But I think we don’t know how long this is going to go, but the truth out of this is doing digital payments and doing virtual banking will become the new norm. And with that catalyst, I think there’s a real opportunity for fintechs in this time. So don’t look at it as a threat to your business and the runway is getting very short and funding. What you’ve got to do is you’ve got to shape your business plan and shape your proposition to be a solution for this pandemic and you’ve got to sell it to the banks as banks will invest in solutions to help their customers at this time because they’re losing that engagement with their customer through the virus because branches aren’t open.
Matt Dooley: (26:49)
People aren’t going to physically going to connect with you or go down to an ATM. They will only touch you digitally and you’ve got to enhance your proposition with that. So if you can actually get your business proposition and wrap it up as a solution for Covid and for coronavirus, then this becomes a part of the solution that banks will actually invest in to get themselves out of this mess.
Brett King: (27:16)
Absolutely. All right Matt. Well listen, let’s take it to break because we need to give our sponsors a chance to come in and say hello. So you’re listening to Breaking Banks, we’re coming to you from both live from New York and Asia actually not live because we are pre recording it, but we have people from all over the world talking about how Coronavirus is impacting cultures and impacting the banking sector in particular. We’ll be right back after these words from our sponsors, you’re listening to Breaking Banks.
Brett King: (27:51)
Hey guys, this is Brett King from Breaking Banks. You may or may not know, but Provoke Media, the parent company of Breaking Banks runs a range of different podcasts and many of them are focused right now on the Coronavirus impact and the trends happening around us as a result of that. Check out these comments from Ron Shevlin on the recent Finovate podcast hosted by Greg Palmer.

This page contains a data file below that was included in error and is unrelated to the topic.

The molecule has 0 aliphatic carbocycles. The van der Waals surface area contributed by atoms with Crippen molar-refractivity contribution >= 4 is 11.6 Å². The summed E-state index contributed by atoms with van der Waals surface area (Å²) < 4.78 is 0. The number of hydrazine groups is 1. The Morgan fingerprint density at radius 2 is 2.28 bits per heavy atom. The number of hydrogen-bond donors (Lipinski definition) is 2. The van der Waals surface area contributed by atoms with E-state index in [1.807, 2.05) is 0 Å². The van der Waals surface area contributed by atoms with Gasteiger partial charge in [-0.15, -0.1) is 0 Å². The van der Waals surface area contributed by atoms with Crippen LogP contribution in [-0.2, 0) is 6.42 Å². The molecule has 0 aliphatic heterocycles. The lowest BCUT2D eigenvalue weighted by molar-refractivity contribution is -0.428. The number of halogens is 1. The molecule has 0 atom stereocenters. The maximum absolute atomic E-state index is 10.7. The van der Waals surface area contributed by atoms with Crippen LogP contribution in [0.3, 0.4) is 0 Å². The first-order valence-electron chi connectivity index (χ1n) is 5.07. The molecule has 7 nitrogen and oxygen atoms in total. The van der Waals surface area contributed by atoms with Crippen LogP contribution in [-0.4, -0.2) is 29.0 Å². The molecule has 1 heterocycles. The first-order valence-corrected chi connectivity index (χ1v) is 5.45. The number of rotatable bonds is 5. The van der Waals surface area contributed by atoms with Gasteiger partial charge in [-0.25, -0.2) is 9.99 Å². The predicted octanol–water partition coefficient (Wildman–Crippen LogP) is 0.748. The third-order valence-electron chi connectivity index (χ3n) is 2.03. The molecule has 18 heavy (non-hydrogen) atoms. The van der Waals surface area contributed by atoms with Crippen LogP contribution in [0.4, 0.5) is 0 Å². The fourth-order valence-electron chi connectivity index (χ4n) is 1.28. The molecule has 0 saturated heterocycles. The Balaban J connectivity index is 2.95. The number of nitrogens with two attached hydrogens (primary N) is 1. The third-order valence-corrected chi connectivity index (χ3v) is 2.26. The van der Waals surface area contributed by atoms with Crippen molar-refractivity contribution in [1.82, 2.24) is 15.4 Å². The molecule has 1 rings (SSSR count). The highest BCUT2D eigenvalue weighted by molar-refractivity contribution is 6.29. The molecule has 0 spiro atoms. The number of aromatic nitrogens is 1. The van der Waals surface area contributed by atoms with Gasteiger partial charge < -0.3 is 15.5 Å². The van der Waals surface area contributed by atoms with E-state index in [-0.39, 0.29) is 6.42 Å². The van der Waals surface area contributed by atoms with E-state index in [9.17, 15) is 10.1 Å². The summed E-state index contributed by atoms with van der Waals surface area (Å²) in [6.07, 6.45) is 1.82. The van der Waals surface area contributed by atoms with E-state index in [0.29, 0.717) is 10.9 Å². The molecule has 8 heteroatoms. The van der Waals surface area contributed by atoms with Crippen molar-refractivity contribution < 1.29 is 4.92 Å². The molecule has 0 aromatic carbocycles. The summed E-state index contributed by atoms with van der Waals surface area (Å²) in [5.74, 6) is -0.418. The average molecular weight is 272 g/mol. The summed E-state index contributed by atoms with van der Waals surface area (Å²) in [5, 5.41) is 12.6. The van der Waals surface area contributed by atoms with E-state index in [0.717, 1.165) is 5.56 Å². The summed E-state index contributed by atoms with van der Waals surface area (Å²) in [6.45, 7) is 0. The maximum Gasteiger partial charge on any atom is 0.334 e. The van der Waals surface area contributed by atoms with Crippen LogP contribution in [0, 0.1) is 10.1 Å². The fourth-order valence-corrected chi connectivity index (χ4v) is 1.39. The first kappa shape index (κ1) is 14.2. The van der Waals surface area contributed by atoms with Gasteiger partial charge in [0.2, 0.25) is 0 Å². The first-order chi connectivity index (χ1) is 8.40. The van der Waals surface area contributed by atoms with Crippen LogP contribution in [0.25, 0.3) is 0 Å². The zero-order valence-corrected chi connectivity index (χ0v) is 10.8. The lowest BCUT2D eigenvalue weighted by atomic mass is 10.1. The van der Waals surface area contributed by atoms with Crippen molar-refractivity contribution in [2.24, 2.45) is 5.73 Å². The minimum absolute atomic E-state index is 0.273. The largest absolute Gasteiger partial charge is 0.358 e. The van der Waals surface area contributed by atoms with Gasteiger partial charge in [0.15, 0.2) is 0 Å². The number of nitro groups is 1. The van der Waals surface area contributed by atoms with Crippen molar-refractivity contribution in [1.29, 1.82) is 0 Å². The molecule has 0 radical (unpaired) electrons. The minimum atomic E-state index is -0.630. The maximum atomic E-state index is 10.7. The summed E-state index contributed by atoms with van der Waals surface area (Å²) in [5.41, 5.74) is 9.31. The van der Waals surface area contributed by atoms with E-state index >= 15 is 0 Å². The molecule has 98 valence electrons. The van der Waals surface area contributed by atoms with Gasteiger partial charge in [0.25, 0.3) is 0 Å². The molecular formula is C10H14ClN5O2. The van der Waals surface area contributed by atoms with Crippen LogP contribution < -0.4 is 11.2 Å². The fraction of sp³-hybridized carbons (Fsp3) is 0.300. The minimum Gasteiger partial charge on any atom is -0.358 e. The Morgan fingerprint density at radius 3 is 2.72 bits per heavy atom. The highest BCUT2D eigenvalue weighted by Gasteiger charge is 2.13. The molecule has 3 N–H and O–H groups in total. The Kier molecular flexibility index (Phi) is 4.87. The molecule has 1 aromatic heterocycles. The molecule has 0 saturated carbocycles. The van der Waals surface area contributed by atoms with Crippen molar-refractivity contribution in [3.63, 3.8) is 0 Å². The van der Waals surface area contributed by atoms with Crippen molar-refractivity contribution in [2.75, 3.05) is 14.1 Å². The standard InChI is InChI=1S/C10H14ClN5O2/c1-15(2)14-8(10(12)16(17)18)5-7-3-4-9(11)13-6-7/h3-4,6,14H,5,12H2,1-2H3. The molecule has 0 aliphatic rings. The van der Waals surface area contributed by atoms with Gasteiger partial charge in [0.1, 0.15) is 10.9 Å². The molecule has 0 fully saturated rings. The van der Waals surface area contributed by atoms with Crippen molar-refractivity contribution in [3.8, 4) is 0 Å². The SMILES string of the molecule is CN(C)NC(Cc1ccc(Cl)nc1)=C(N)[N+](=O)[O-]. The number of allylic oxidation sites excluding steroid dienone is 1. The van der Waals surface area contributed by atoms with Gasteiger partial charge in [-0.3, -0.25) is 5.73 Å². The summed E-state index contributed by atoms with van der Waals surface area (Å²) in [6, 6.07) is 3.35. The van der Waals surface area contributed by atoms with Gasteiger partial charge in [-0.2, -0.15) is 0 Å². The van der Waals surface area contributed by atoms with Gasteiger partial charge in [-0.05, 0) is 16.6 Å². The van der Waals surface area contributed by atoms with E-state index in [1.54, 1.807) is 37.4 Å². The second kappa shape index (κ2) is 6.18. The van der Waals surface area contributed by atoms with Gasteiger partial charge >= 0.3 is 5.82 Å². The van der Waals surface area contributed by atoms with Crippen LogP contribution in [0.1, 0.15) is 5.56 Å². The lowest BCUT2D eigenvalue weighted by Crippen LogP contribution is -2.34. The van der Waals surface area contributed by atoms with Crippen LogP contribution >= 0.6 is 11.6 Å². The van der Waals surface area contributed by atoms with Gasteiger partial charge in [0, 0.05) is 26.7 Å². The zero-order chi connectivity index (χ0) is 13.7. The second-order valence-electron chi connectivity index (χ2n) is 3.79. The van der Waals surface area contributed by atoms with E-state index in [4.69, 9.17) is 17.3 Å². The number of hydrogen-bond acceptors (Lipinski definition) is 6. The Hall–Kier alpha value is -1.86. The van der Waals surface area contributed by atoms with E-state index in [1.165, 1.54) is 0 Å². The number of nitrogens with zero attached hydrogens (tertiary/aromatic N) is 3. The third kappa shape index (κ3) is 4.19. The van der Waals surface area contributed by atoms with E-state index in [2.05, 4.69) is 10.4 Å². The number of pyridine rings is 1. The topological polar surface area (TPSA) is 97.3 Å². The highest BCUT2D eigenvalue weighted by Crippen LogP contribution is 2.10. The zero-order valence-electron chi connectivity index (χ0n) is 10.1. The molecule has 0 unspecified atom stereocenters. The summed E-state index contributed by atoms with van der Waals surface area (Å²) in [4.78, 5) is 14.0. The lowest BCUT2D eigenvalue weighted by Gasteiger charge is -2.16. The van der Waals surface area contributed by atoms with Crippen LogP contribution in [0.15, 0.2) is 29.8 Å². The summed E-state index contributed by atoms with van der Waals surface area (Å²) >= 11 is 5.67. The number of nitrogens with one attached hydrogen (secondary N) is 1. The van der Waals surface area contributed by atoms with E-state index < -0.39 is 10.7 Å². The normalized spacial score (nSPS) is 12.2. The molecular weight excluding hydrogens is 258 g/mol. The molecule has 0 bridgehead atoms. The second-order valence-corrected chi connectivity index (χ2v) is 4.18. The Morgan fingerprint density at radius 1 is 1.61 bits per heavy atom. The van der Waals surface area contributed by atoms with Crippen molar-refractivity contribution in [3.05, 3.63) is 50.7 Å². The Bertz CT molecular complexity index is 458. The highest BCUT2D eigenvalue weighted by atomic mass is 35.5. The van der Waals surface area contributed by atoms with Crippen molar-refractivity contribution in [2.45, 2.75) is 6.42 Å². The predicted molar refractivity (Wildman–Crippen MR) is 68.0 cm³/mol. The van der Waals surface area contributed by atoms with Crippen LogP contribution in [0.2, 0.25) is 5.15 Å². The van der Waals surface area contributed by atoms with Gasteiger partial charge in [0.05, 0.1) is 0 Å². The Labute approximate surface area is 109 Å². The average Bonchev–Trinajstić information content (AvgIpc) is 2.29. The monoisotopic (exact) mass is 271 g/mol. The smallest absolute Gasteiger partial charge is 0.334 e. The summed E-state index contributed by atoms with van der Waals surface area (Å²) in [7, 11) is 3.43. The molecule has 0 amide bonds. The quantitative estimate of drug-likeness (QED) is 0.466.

Ron Shevlin: (28:16)
Number one has got to be about stability, stabilizing your customers or members’ financial lives, stabilizing your employees’ financials and personal lives.
Brett King: (28:30)
So don’t forget to go to provoke.fm and check out the other Provoke Media podcasts. We’ve got Breaking Banks, Breaking Banks Europe, Breaking Banks Asia, serial entrepreneur, fintech five, tech on reg and the Finovate podcast. Check them out at provoke.fm. And you’re back with Breaking Banks. I’m Brett King, I’m co-hosting here with Jason Henrichs from Provoke Media and Matt Dooley, Simon Loong, Jessica Lam, Fiona [inaudible 00:29:09] and Ben Quinlan are joining us all the way from honkers, Hong Kong. Matt, you were saying during the break, you were talking about a research report that shed some light on some of these details in terms of how behavioral changes are happening, but more importantly, how banks are responding to that from a Mark [inaudible 00:29:27] perspective.
Matt Dooley: (29:29)
Yeah, so Mark Donahue at iSky Research, I do some work with him, he’s got access to over close to 200 banks and fintechs, all their apps and all their channels, and he gets all the communications as a customer of those institutions. And he’s just put together a whitepaper this week looking at the responses from banks across from Asia to Australasia, Europe and the Americas and looking at their communications, looking at their propositions, how are they really engaging customers during this time? In Hong Kong we have seen some changes. We have Bank of East Asia which has been first off the bat. This is coming into tax season here in Hong Kong and what they’ve done is they’ve brought all their customer records, so as a customer you can go onto your mobile banking or go onto your internet banking and get access to your seven years of statements, which are usually you’d have to walk into a branch and actually sign a form and they would actually send you about a kilogram of paper with those statements, but now you can actually conveniently get access to it.